Thoughts On Restoring Engines or Changing History

By Staff

Rt 2, Box 118 Troy, Tennessee 38260

Last summer my friend and fellow engine restorer Tim Fox and I
came into possession of a rather badly damaged Hercules engine. It
was not missing too many small parts, but the water hopper had
evidently frozen at some time and was almost totally gone above the
cylinder. We both had examples of the Hercules line, so this was
not something we really needed.

At various shows over the years we had seen these and other
engines reworked into pseudo tank cooled types. This was rather
simply done by welding a piece of split pipe onto the top of the
remains of the water pot which gave them the appearance of early
Fairbanks-Morse or International Harvester engines of the cooling
tower persuasion. The addition of a couple of water connections,
pump, and cooling tower or tank made a neat appearing little
engine. It was something that Hercules had never made, but it
attracted a lot of attention at shows.

While we were discussing the various things we would need to
have to do the project, a thought occurred to me. I suddenly
realized that we were going to alter history, so to speak.

At one time in my life I had been a collector of Civil War
muskets. Being rather low on cash, I was obliged to purchase less
than desirable pieces and undertake to restore them to original
condition. In the years after the Civil War, these weapons were
available on the market for a few dollars or less. A great number
were converted into shotguns or carbines by simply cutting off the
barrels and forestocks. These weapons served their owners well in
the settling of the frontier and many were passed down through the
years, finally winding up in the hands of collectors such as
myself. They would not fit into any collection in their
reconfigured style and, to me at least, brought an appealing low
price. It was up to me to weld extensions onto the barrels and
splice fore-ends. Barrel bands, both old and reproduction, were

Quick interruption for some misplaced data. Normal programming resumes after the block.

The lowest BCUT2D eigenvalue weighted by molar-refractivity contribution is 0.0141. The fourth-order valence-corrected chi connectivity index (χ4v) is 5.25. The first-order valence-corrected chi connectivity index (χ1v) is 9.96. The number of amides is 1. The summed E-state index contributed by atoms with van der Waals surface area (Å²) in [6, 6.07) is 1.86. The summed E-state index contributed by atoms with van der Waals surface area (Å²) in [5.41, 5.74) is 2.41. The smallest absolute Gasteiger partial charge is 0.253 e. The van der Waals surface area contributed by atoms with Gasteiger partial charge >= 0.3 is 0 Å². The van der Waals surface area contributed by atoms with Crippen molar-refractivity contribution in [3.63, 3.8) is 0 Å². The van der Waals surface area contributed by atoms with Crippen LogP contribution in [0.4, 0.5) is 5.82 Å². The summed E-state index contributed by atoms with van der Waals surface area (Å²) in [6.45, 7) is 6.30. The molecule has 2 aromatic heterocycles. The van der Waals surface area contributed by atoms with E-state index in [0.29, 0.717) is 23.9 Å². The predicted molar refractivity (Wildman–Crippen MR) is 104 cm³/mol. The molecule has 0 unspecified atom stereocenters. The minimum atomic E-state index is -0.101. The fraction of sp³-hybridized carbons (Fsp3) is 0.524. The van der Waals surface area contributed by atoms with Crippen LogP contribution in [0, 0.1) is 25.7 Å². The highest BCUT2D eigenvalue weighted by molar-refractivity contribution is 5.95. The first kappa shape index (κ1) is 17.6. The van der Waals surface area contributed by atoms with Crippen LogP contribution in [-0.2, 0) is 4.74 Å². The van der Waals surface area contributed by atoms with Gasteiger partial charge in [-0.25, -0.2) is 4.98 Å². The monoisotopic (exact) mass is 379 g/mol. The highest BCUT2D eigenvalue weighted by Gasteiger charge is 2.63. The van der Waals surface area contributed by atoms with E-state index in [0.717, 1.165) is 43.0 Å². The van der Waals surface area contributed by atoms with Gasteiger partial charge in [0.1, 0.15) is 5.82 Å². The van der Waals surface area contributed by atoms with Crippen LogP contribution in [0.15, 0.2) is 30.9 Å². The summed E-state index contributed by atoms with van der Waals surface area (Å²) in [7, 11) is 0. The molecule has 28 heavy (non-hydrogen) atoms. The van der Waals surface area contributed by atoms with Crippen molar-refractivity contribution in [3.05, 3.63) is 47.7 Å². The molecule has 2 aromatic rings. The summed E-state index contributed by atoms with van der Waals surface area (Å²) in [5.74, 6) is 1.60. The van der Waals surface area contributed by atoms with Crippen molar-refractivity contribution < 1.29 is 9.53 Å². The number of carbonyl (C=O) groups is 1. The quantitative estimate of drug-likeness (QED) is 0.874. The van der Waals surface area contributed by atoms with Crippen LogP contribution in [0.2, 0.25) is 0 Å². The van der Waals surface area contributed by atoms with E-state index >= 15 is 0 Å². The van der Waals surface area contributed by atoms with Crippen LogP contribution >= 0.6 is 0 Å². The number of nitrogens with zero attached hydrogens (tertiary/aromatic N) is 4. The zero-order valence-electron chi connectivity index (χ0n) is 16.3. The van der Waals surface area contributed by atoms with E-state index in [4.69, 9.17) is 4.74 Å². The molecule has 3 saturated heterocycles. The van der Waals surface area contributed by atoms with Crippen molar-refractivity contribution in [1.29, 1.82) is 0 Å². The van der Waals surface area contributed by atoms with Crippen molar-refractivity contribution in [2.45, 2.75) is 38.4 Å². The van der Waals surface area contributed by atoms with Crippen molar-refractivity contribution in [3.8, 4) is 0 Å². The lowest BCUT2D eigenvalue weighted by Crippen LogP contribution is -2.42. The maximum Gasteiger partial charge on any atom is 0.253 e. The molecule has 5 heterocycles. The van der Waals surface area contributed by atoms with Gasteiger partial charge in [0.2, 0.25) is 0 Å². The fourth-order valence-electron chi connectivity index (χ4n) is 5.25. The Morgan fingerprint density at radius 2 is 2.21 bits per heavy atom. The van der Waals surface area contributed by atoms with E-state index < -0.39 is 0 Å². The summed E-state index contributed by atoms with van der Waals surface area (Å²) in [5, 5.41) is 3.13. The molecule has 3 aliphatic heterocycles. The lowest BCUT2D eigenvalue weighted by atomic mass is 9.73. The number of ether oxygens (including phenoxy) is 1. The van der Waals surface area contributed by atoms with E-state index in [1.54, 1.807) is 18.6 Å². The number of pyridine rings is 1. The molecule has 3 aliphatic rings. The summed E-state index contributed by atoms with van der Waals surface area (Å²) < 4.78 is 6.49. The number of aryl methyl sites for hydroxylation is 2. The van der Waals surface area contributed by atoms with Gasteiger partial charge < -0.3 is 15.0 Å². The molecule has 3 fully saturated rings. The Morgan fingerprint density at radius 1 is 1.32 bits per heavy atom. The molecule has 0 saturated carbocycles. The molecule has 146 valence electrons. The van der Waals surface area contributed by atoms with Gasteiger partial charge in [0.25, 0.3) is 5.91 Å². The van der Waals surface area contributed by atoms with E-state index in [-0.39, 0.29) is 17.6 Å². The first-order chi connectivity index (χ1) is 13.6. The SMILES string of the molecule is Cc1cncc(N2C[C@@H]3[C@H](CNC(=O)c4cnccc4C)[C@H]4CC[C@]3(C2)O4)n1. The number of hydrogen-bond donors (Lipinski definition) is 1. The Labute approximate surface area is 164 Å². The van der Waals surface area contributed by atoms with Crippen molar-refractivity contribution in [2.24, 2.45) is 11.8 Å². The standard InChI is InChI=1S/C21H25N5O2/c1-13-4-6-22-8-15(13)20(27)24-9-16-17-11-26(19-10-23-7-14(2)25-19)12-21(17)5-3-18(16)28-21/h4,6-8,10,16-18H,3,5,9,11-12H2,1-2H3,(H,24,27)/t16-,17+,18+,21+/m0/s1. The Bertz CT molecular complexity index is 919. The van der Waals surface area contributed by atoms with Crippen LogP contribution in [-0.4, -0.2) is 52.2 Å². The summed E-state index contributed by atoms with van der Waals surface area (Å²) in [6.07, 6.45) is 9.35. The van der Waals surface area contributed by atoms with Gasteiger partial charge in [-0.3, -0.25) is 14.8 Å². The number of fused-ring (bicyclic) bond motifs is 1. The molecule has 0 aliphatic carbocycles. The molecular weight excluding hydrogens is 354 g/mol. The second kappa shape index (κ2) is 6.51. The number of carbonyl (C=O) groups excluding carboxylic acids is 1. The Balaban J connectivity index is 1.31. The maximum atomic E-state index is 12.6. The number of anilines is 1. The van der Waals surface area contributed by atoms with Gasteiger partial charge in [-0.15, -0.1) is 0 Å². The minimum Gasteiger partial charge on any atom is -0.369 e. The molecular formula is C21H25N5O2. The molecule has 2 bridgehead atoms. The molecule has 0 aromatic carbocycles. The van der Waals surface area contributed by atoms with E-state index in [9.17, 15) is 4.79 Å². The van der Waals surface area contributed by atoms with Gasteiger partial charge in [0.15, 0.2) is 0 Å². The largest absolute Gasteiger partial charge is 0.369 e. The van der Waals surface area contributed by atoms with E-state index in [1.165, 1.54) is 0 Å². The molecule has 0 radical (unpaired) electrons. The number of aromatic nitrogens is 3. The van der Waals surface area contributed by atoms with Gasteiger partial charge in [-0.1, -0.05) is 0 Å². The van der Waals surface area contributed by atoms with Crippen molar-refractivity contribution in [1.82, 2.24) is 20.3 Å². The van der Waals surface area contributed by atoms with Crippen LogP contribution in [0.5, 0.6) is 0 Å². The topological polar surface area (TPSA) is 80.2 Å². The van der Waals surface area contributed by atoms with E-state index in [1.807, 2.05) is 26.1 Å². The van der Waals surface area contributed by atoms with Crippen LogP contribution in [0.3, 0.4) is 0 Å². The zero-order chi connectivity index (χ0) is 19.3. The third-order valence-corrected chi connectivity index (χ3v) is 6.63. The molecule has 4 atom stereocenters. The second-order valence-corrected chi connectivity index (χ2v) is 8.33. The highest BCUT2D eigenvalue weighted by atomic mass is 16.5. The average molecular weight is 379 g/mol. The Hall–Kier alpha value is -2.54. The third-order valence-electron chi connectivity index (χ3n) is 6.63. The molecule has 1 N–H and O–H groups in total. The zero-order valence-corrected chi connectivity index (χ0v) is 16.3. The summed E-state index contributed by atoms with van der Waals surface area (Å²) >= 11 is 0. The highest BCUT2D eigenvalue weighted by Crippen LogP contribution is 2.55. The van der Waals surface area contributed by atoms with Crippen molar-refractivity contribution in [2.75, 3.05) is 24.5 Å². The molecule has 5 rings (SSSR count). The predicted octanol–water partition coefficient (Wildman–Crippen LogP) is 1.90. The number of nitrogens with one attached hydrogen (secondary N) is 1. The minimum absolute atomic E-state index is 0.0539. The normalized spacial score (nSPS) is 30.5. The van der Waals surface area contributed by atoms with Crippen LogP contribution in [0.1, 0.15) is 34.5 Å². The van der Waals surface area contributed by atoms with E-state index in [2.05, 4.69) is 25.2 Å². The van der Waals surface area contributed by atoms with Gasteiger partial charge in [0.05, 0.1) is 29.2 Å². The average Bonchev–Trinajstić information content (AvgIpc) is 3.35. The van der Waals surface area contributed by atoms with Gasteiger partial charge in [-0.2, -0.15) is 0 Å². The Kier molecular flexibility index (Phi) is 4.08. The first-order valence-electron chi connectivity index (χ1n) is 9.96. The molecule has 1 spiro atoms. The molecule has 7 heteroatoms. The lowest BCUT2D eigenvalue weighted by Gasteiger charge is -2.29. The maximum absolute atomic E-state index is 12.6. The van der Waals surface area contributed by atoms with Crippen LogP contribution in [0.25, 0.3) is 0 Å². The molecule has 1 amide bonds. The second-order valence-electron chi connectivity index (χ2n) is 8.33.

available, as were rear sights and other sundry items. Over a
period of time I was able to rebuild almost every weapon, including
one that was so badly pitted from storage in a salty smokehouse
that it was necessary to build the pits up with weld.

All of this leads up to the main theme of this story. Sure
it’s neat to make a side shaft John Deere model ‘E’ or
a hit and miss engine out of throttle governed something or other,
but we are messing with history and causing trouble down the line
for some poor guy who wants it ‘TO BE RIGHT IN EVERY WAY.’
Think about it before you start changing that antique tractor, gas
engine or anything else in the way of antique or near antique. It
may tickle our goodie to do it now, but someday a guy is going to
fling a curse on us for messing up what to him was a nice little
engine or tractor before we destroyed it.

Needless to say, after these reflections on the alteration of
history, Tim and I decided that maybe the lowly Hercules deserved
something better than a plastic surgery job that would make it into
something its makers never intended. Think about it before you
start changing things. Somebody down the line would rather have
that item ‘as is’ either to restore properly or maybe as a
parts engine. Remember all of those old muskets. There were many
millions of them at one time, many more than there ever were May
tags or Nelson Brothers or for that matter Fairbanks-Morse. Think
about it, think about it a lot, before you change an historical
item of any kind into something else.

Gas Engine Magazine
Gas Engine Magazine
Preserving the History of Internal Combustion Engines